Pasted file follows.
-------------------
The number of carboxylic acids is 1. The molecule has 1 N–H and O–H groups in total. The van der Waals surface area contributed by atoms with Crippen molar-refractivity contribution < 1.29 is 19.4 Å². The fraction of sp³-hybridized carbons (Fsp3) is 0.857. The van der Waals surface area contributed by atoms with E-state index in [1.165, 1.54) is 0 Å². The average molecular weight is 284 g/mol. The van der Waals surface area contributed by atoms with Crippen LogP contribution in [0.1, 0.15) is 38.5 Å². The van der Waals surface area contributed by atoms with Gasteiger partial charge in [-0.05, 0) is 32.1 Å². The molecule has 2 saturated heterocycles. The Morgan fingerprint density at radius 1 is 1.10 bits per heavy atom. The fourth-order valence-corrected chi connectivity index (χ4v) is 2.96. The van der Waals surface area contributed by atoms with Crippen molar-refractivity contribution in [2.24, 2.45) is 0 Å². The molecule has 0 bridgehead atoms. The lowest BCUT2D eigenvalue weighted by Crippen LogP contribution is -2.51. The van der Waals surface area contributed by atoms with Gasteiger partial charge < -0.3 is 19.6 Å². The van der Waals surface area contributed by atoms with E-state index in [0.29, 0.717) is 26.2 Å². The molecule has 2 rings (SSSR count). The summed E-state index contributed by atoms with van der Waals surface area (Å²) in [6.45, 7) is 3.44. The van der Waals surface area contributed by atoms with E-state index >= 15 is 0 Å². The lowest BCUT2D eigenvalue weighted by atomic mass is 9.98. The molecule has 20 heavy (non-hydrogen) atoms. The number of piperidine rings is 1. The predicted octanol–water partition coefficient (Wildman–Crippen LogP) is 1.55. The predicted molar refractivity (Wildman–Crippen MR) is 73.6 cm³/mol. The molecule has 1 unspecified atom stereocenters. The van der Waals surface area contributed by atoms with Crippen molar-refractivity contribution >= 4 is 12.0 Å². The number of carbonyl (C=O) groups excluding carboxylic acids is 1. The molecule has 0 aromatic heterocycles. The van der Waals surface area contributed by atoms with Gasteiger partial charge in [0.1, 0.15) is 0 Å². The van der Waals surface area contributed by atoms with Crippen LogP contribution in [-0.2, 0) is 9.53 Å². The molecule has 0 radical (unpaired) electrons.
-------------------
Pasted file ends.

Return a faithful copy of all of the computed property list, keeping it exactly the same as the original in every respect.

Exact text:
The number of carboxylic acids is 1. The molecule has 1 N–H and O–H groups in total. The van der Waals surface area contributed by atoms with Crippen molar-refractivity contribution < 1.29 is 19.4 Å². The fraction of sp³-hybridized carbons (Fsp3) is 0.857. The van der Waals surface area contributed by atoms with E-state index in [1.165, 1.54) is 0 Å². The average molecular weight is 284 g/mol. The van der Waals surface area contributed by atoms with Crippen LogP contribution in [0.1, 0.15) is 38.5 Å². The van der Waals surface area contributed by atoms with Gasteiger partial charge in [-0.05, 0) is 32.1 Å². The molecule has 2 saturated heterocycles. The Morgan fingerprint density at radius 1 is 1.10 bits per heavy atom. The fourth-order valence-corrected chi connectivity index (χ4v) is 2.96. The van der Waals surface area contributed by atoms with Crippen molar-refractivity contribution in [2.24, 2.45) is 0 Å². The molecule has 0 bridgehead atoms. The lowest BCUT2D eigenvalue weighted by Crippen LogP contribution is -2.51. The van der Waals surface area contributed by atoms with Gasteiger partial charge < -0.3 is 19.6 Å². The van der Waals surface area contributed by atoms with E-state index in [0.29, 0.717) is 26.2 Å². The molecule has 2 rings (SSSR count). The summed E-state index contributed by atoms with van der Waals surface area (Å²) in [6.45, 7) is 3.44. The van der Waals surface area contributed by atoms with E-state index >= 15 is 0 Å². The lowest BCUT2D eigenvalue weighted by atomic mass is 9.98. The molecule has 20 heavy (non-hydrogen) atoms. The number of piperidine rings is 1. The predicted octanol–water partition coefficient (Wildman–Crippen LogP) is 1.55. The predicted molar refractivity (Wildman–Crippen MR) is 73.6 cm³/mol. The molecule has 1 unspecified atom stereocenters. The van der Waals surface area contributed by atoms with Crippen molar-refractivity contribution >= 4 is 12.0 Å². The number of carbonyl (C=O) groups excluding carboxylic acids is 1. The molecule has 0 aromatic heterocycles. The van der Waals surface area contributed by atoms with Gasteiger partial charge in [0.1, 0.15) is 0 Å². The van der Waals surface area contributed by atoms with Crippen LogP contribution in [-0.2, 0) is 9.53 Å². The molecule has 0 radical (unpaired) electrons.